Ross found prof­its and con­tro­versy in Rust Belt

The Denver Post - - NEWS - By Jeff Hor­witz

wash­ing­ton» Wil­bur Ross, Don­ald Trump’s choice for Com­merce sec­re­tary, has a his­tory of sal­vaging fail­ing ven­tures — in­clud­ing, at one point, Trump’s own.

Now worth an es­ti­mated $2.9 bil­lion, Ross grew up in an af­flu­ent New Jersey sub­urb be­fore head­ing to Yale Uni­ver­sity, Har­vard Business School and Wall Street. A spe­cial­ist in bank­rupt­cies, Ross headed the re­struc­tur­ing prac­tice at in­vest­ment bank­ing firm Roth­schild Inc. when Trump’s bad bets in the At­lantic City casino in­dus­try had put him on the verge of los­ing ev­ery­thing. Ross con­vinced cred­i­tors to drop a plan to strip Trump’s name and own­er­ship from the Taj Casino, a vic­tory that set the stage for Trump’s even­tual res­ur­rec­tion.

“The Trump name added value,” Ross told Busi­ness­week in 1992.

In 2000, Ross de­parted Roth­schild to launch his own pri­vate eq­uity firm. The work brought Ross to the heart of struggling in­dus­tries in­clud­ing tex­tiles, sub­prime mort­gage ser­vic­ing, steel and coal: the more trou­bled, the bet­ter. But his time in the coal in­dus­try in­cluded a dis­as­ter that cost 12 lives at the Sago Mine in West Vir­ginia, and the mort­gage ser­vic­ing business drew com­plaints about business prac­tices that ended in a na­tional le­gal set­tle­ment.

The essence of the work was to buy fail­ing com­pa­nies, re­pair them to make them pre­sentable to in­vestors and exit the in­vest­ment through a sale or pub­lic of­fer­ing; Ross’ ven­ture into coal min­ing fol­lowed the same pat­tern and achieved sim­i­lar fi­nan­cial suc­cess. Start­ing in 2001, Ross be­gan buy­ing coal com­pa­nies and merg­ing them into the In­ter­na­tional Coal Group. The com­pany de­clared it­self to have an ex­cel­lent safety record be­fore it raised $250 mil­lion in a 2005 pub­lic of­fer­ing.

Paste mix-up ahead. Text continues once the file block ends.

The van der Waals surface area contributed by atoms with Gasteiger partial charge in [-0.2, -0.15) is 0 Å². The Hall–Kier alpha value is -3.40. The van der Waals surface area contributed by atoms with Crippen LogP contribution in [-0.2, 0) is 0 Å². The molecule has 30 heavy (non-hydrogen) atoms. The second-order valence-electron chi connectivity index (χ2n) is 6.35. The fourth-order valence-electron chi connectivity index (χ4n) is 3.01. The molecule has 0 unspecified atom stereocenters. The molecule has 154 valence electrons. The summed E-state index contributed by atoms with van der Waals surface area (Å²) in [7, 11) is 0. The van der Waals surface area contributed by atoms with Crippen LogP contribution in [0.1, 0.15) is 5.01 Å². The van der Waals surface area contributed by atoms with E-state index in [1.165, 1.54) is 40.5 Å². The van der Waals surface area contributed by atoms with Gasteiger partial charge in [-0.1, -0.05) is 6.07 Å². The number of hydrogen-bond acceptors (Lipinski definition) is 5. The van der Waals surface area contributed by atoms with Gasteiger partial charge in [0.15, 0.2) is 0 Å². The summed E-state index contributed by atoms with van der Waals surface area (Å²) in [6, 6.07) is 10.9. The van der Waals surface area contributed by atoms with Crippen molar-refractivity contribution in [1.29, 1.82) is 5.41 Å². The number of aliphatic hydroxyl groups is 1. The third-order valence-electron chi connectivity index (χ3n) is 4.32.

Just weeks later, a meth­ane ex­plo­sion killed one miner at the com­pany’s Sago Mine in West Vir­ginia and trapped a dozen oth­ers — 11 of whom later died of car­bon monox­ide poi­son­ing be­fore res­cuers could reach them. In the af­ter­math of the dis­as­ter, at­ten­tion turned to the mine’s past safety vi­o­la­tions — in­clud­ing ven­ti­la­tion fail­ures, the ex­ces­sive buildup of flammable gases and par­tial col­lapses of the mine’s roof.

Ross ac­knowl­edged that he was aware of the mine’s his­tory of safety vi­o­la­tions but said he be­lieved its op­er­a­tion was safe.

“Oh, my God, it’s the worst week of my en­tire life,” Wil­bur Ross said at the time.

The pub­licly traded In­ter­na­tional Coal Group gave $2 mil­lion to the min­ers’ families — and Ross per­son­ally matched do­na­tions to a fund, ac­cord­ing to Don Nestor, an at­tor­ney who over­saw it.

The fund raised $1.36 mil­lion, ac­cord­ing to New York state tax fil­ings, sug­gest­ing that Ross’s con­tri­bu­tion was less than $700,000.

Ross did not re­spond to a re­quest for an interview made to his firm, WL Ross & Co. The firm sold In­ter­na­tional Coal Group in 2011, for $3.4 bil­lion.

After the dis­as­ter, the AFL-CIO ac­cused In­ter­na­tional Coal Group of hid­ing the safety risks of its min­ing operations be­fore the ini­tial pub­lic stock of­fer­ing.

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